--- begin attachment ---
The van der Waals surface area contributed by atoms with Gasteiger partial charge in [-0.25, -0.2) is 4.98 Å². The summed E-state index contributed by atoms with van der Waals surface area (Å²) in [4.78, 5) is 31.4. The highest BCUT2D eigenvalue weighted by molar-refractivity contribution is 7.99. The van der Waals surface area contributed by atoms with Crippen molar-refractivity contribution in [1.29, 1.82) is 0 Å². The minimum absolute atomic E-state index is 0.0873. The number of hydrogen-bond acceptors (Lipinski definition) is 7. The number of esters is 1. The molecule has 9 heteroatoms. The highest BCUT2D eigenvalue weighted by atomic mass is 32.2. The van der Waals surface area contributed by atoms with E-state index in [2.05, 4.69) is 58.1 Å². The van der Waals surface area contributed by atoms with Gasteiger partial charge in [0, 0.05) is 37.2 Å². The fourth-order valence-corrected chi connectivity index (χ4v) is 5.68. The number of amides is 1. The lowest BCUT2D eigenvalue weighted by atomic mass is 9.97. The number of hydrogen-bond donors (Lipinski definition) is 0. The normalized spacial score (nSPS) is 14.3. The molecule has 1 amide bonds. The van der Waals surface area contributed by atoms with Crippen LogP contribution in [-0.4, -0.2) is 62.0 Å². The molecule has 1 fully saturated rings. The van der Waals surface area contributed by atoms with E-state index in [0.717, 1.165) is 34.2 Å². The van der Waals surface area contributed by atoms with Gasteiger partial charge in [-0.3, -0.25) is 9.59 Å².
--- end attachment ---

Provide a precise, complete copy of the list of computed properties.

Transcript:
The van der Waals surface area contributed by atoms with Gasteiger partial charge in [-0.25, -0.2) is 4.98 Å². The summed E-state index contributed by atoms with van der Waals surface area (Å²) in [4.78, 5) is 31.4. The highest BCUT2D eigenvalue weighted by molar-refractivity contribution is 7.99. The van der Waals surface area contributed by atoms with Crippen molar-refractivity contribution in [1.29, 1.82) is 0 Å². The minimum absolute atomic E-state index is 0.0873. The number of hydrogen-bond acceptors (Lipinski definition) is 7. The number of esters is 1. The molecule has 9 heteroatoms. The highest BCUT2D eigenvalue weighted by atomic mass is 32.2. The van der Waals surface area contributed by atoms with E-state index in [2.05, 4.69) is 58.1 Å². The van der Waals surface area contributed by atoms with Gasteiger partial charge in [0, 0.05) is 37.2 Å². The fourth-order valence-corrected chi connectivity index (χ4v) is 5.68. The number of amides is 1. The lowest BCUT2D eigenvalue weighted by atomic mass is 9.97. The number of hydrogen-bond donors (Lipinski definition) is 0. The normalized spacial score (nSPS) is 14.3. The molecule has 1 amide bonds. The van der Waals surface area contributed by atoms with Crippen LogP contribution in [-0.4, -0.2) is 62.0 Å². The molecule has 1 fully saturated rings. The van der Waals surface area contributed by atoms with E-state index in [0.717, 1.165) is 34.2 Å². The van der Waals surface area contributed by atoms with Gasteiger partial charge in [-0.3, -0.25) is 9.59 Å².